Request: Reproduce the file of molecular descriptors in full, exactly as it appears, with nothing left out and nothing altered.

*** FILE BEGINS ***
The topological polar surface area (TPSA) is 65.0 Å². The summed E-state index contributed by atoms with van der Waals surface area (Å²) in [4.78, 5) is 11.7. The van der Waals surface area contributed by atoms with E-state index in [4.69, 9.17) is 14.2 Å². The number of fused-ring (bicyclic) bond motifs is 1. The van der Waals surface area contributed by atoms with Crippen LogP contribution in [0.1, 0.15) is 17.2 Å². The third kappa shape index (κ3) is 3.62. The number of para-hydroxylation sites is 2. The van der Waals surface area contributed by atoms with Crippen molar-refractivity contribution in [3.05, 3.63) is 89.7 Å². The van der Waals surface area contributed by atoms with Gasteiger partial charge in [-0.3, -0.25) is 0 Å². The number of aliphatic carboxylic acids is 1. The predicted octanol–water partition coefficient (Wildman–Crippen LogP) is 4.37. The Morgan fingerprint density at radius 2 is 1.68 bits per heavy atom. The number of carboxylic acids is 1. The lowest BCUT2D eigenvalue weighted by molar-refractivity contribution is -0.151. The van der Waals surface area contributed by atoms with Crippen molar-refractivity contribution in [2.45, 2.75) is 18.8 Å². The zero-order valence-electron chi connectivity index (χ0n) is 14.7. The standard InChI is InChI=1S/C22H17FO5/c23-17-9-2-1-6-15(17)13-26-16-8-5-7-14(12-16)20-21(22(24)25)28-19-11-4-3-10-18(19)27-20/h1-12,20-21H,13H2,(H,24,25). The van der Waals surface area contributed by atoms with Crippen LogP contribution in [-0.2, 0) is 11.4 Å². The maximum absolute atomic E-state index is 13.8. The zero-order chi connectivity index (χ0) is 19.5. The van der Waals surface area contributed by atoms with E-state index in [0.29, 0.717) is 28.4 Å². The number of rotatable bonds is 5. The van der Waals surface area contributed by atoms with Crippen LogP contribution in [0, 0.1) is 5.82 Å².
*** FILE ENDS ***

The topological polar surface area (TPSA) is 65.0 Å². The summed E-state index contributed by atoms with van der Waals surface area (Å²) in [4.78, 5) is 11.7. The van der Waals surface area contributed by atoms with E-state index in [4.69, 9.17) is 14.2 Å². The number of fused-ring (bicyclic) bond motifs is 1. The van der Waals surface area contributed by atoms with Crippen LogP contribution in [0.1, 0.15) is 17.2 Å². The third kappa shape index (κ3) is 3.62. The number of para-hydroxylation sites is 2. The van der Waals surface area contributed by atoms with Crippen molar-refractivity contribution in [3.05, 3.63) is 89.7 Å². The van der Waals surface area contributed by atoms with Gasteiger partial charge in [-0.3, -0.25) is 0 Å². The number of aliphatic carboxylic acids is 1. The predicted octanol–water partition coefficient (Wildman–Crippen LogP) is 4.37. The Morgan fingerprint density at radius 2 is 1.68 bits per heavy atom. The number of carboxylic acids is 1. The lowest BCUT2D eigenvalue weighted by molar-refractivity contribution is -0.151. The van der Waals surface area contributed by atoms with Crippen molar-refractivity contribution in [2.45, 2.75) is 18.8 Å². The zero-order valence-electron chi connectivity index (χ0n) is 14.7. The standard InChI is InChI=1S/C22H17FO5/c23-17-9-2-1-6-15(17)13-26-16-8-5-7-14(12-16)20-21(22(24)25)28-19-11-4-3-10-18(19)27-20/h1-12,20-21H,13H2,(H,24,25). The van der Waals surface area contributed by atoms with Crippen LogP contribution in [-0.2, 0) is 11.4 Å². The maximum absolute atomic E-state index is 13.8. The zero-order chi connectivity index (χ0) is 19.5. The van der Waals surface area contributed by atoms with E-state index in [0.29, 0.717) is 28.4 Å². The number of rotatable bonds is 5. The van der Waals surface area contributed by atoms with Crippen LogP contribution in [0, 0.1) is 5.82 Å².